Friday, June 22, 2012

Behold the Dry Erase Marker

As you know, I've been learning how to manage my new class. I've learned a lot in my first three weeks. Whenever I catch students talking in the middle of a lesson, I tell them that they can sit quietly and focus on the lesson or they can practice being quiet during their break. Of course, they say that they would rather be quiet and focused during the lesson, but whether they will actually do it is another question. I also tell them that the next time they disrupt my lesson, I need to keep them in during break. But, that doesn't really deter students all that much.

At first, I was too lazy to record names on the whiteboard. I was hoping that my memory would be faithful enough to just remember who is making noise in the classroom. I was getting sick of students calling out, so I busted out my green marker and wrote a name down so that I could keep track. That quieted down students really fast. I was surprised by that. I can only speculate about why me writing down students' names contributed to quieting the class down.

#1 The students see that I am keeping track. So, they know that as long as I have the names on the whiteboard, I will not forget about them.

#2 Other students see names on the whiteboard and they don't want to suffer the same fate as their peers.

Something else happened today that was particularly effective. So, here's the thing. I give my students one chance. On my students' second disruption, I put a check by their name. That means that they must stay in for five minutes. Today was movie day. I know that everyone in the classroom loves movie day. So, I told them that every disruption that occurs after the first check next to their name will take an additional minute from their movie time. That was also quite successful in quieting students down. Why is that? I'll give you my best explanation.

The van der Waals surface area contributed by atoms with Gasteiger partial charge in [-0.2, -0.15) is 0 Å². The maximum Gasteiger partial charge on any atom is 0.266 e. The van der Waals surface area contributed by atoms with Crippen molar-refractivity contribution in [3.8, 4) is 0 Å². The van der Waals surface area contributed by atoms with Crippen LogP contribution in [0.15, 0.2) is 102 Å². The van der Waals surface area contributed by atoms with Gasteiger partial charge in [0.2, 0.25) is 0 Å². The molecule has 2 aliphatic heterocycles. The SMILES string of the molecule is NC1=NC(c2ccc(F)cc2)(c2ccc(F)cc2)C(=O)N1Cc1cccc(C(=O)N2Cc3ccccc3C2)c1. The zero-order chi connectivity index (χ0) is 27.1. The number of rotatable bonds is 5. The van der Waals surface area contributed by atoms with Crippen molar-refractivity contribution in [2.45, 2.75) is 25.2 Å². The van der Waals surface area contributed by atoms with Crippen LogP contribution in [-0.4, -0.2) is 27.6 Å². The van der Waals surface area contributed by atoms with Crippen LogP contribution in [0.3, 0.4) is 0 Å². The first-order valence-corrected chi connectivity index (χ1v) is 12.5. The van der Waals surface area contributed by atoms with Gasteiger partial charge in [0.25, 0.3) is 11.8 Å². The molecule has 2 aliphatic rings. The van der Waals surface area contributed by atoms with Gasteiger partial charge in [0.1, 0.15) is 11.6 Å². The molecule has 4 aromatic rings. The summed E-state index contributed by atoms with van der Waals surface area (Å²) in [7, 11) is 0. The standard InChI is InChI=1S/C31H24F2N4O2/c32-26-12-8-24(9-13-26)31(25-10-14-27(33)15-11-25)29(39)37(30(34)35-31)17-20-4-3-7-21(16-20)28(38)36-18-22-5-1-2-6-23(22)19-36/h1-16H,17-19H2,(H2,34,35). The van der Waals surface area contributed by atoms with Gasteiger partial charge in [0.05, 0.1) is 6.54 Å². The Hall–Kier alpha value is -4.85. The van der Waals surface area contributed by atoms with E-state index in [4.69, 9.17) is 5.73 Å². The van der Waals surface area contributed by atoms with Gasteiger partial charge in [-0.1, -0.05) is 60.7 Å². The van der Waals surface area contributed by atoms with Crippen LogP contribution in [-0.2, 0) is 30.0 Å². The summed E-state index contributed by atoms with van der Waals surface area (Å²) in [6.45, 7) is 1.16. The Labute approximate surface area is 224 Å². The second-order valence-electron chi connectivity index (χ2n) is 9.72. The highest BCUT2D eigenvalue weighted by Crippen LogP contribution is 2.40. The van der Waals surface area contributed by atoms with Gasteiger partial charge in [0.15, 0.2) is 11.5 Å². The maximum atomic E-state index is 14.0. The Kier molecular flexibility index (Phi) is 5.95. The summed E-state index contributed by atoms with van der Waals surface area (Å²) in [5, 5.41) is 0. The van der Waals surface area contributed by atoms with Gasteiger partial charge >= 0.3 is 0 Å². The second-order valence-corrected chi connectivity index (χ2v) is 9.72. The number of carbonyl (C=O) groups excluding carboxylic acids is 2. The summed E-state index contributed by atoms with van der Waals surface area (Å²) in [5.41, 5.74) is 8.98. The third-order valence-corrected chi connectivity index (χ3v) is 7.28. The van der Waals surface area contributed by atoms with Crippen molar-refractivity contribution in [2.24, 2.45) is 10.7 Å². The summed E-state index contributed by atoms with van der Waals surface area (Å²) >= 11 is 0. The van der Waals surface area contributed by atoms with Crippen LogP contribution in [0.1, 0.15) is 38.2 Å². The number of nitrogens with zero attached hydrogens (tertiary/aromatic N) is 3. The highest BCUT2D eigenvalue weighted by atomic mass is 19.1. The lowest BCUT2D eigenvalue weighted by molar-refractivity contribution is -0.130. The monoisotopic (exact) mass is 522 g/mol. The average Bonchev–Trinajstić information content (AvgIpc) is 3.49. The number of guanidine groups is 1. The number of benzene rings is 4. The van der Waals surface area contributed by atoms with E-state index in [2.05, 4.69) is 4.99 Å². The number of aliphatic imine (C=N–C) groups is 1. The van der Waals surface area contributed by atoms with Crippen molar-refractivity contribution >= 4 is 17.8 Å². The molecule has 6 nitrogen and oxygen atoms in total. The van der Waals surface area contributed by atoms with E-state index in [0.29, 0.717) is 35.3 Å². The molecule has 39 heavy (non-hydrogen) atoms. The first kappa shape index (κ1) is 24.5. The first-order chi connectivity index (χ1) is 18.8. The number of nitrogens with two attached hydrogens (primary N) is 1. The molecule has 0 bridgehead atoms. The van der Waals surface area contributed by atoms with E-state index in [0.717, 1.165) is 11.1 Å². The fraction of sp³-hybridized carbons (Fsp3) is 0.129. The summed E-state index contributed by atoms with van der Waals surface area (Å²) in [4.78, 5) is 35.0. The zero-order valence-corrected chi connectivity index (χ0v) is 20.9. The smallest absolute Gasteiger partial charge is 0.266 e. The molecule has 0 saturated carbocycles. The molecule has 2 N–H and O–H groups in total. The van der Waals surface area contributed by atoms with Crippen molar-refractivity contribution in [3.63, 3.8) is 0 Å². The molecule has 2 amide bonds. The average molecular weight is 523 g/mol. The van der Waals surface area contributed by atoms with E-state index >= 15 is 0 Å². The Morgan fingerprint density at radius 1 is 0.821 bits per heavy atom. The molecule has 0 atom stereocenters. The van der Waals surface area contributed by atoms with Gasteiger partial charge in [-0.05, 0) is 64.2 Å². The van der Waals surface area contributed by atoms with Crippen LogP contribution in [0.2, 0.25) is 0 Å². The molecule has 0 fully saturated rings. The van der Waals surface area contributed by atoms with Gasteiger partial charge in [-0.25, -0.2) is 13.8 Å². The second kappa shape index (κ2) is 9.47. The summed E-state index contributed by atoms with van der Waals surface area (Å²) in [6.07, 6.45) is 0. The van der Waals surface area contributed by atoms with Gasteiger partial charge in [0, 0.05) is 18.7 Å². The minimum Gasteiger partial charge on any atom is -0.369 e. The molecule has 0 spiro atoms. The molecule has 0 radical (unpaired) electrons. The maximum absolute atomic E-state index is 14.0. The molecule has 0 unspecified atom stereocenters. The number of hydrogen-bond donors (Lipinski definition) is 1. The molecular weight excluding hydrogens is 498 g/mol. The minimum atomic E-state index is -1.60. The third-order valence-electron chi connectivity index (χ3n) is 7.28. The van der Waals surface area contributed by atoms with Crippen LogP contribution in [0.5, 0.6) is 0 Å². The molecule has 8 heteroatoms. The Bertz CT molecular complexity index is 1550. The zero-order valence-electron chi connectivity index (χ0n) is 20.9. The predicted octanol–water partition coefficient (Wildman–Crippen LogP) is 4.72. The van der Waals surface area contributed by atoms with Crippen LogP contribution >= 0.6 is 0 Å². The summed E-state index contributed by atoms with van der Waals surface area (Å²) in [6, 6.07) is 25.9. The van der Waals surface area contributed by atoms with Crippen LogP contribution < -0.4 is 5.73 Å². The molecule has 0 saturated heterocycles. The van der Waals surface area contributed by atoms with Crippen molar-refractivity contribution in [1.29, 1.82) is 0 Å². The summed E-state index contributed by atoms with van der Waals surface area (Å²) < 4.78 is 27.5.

#1 I was taking away their movie time and they love that alot.

#2 They saw that their consequences didn't stop at 5 minutes. After they saw that I kept adding on more minutes each time that they disrupted, they eventually decided (perhaps in their head) "Ok... I should probably shut up now." On the other hand, on a different day, when I just gave them 5 minutes and moved them out of the room on the third disruption, they would still continue to disrupt the class after they came in. So, that tells me that it is important to have consequences that can be augmented. If you have consequences that can continuously be augmented, then you can keep increasing the magnitude of the consequence. As long as the consequence is attached to something that they value (e.g. break, movie), they'll continue to try to restrain themselves little by little. Or at least, that's been my experience so far.

Good personal lessons in behavior management.

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